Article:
Although - unfortunately - not a part of the Wehrpass a death card for Heinz Halbleib does exist (although I don’t know where!) The only award entered in the WP is for the U-Boat Badge and was awarded in November 1942 which would match the criteria of being awarded for two engagements with the enemy, namely the two merchant ships sunk on U-442’s first patrol.

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#4 Erwin L.

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Posted 01 September 2012 - 08:44 AM

Very nice Wehrpass and interesting write up. I hope you will able to find the deathcard from him. It will be nice when that one "surface"

Erwin

#5 Kevin Grootaers

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Posted 01 September 2012 - 09:02 AM

So it was you who bought this from Klaus Butschek. :thumbup:

With kind regards Kevin

 


#6 Kevin H

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Posted 01 September 2012 - 09:10 AM

So it was you who bought this from Klaus Butschek. :thumbup:


Aye, it was me. Apparantly he received quite a few emails afterwards from others wishing to buy it.

#7 Spanferkel

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Posted 01 September 2012 - 01:53 PM

Nice Wehrpas and interesting back story.

Jeremy
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#8 Brian R

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Posted 01 September 2012 - 02:26 PM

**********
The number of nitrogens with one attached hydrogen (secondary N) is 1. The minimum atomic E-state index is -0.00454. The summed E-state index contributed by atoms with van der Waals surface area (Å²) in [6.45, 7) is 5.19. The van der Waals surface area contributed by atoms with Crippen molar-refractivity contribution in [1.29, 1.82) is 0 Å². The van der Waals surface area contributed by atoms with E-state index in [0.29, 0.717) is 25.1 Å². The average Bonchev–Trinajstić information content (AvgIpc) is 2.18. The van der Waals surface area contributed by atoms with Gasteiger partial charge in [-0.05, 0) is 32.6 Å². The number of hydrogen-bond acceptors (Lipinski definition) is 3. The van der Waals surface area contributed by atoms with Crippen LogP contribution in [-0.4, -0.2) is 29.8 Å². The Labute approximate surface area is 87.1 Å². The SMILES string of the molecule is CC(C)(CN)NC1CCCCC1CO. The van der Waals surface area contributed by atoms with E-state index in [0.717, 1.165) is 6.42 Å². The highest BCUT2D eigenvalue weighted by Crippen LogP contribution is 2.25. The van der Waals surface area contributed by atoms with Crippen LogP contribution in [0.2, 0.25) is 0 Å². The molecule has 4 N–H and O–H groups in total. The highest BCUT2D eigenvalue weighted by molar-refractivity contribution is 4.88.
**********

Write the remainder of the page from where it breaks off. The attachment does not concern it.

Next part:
Great write-up, Kevin!! A lot of history in one little book.

It's always quite eeire to think about these boats going down with all hands. These guys really went through hell.
Always looking for interesting 1939 Iron Cross Award Documents.

#9 Eric JB

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Posted 01 September 2012 - 07:52 PM

Hi Kevin,

Nice Wehrpaß and a great description.

"Although - unfortunately - not a part of the Wehrpass a death card for Heinz Halbleib does exist (although I don’t know where!) "

The death card image that Klaus Butchek did use comes from Ubootwaffe.net, http://www.ubootwaff...3-01-12;f=Heinz ,as the card is in exact the same condition.

Best regards

Eric-Jan

#10 Kevin H

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Posted 01 September 2012 - 08:41 PM

Thanks for the comments guys and also thanks for the link to his deathcard being on Ubootwaffe. Much appreciated.

As an aside, would anyone know where (online or in a publication) there is a list explaining what the trade letters mean after the sailors Stammrollen-Nr? the example above shows 7188/41 T and while I know the significance of the numbers I can never remember what the letters mean (T, S etc). I'm not sure if T means Torpedo Mechaniker or something else (maybe along the lines of maintenance of the telegraphs). T seems to be a common one but S also seems to be fairly common.